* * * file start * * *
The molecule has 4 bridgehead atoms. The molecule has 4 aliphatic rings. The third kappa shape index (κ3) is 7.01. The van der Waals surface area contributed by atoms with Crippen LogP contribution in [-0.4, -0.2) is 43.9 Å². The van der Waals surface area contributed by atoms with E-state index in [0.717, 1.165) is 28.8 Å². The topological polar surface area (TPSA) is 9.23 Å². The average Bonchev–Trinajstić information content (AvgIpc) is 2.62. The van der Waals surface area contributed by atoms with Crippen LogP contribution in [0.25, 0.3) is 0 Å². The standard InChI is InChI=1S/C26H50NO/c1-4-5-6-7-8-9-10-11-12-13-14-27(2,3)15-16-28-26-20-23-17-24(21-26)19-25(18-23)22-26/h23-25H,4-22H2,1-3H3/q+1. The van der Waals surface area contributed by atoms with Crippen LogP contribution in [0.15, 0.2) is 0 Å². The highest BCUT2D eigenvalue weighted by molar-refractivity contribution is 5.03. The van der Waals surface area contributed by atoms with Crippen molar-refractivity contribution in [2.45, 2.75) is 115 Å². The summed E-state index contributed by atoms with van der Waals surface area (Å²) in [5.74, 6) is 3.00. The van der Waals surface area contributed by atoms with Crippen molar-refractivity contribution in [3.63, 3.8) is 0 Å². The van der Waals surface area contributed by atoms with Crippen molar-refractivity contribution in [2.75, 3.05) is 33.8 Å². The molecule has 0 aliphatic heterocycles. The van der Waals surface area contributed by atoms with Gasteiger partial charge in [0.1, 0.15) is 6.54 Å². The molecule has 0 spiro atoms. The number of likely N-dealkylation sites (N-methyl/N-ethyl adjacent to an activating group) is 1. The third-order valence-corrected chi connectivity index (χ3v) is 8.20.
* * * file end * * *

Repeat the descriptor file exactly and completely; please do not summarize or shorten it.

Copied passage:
The molecule has 4 bridgehead atoms. The molecule has 4 aliphatic rings. The third kappa shape index (κ3) is 7.01. The van der Waals surface area contributed by atoms with Crippen LogP contribution in [-0.4, -0.2) is 43.9 Å². The van der Waals surface area contributed by atoms with E-state index in [0.717, 1.165) is 28.8 Å². The topological polar surface area (TPSA) is 9.23 Å². The average Bonchev–Trinajstić information content (AvgIpc) is 2.62. The van der Waals surface area contributed by atoms with Crippen LogP contribution in [0.25, 0.3) is 0 Å². The standard InChI is InChI=1S/C26H50NO/c1-4-5-6-7-8-9-10-11-12-13-14-27(2,3)15-16-28-26-20-23-17-24(21-26)19-25(18-23)22-26/h23-25H,4-22H2,1-3H3/q+1. The van der Waals surface area contributed by atoms with Crippen LogP contribution in [0.15, 0.2) is 0 Å². The highest BCUT2D eigenvalue weighted by molar-refractivity contribution is 5.03. The van der Waals surface area contributed by atoms with Crippen molar-refractivity contribution in [2.45, 2.75) is 115 Å². The summed E-state index contributed by atoms with van der Waals surface area (Å²) in [5.74, 6) is 3.00. The van der Waals surface area contributed by atoms with Crippen molar-refractivity contribution in [3.63, 3.8) is 0 Å². The van der Waals surface area contributed by atoms with Crippen molar-refractivity contribution in [2.75, 3.05) is 33.8 Å². The molecule has 0 aliphatic heterocycles. The van der Waals surface area contributed by atoms with Gasteiger partial charge in [0.1, 0.15) is 6.54 Å². The molecule has 0 spiro atoms. The number of likely N-dealkylation sites (N-methyl/N-ethyl adjacent to an activating group) is 1. The third-order valence-corrected chi connectivity index (χ3v) is 8.20.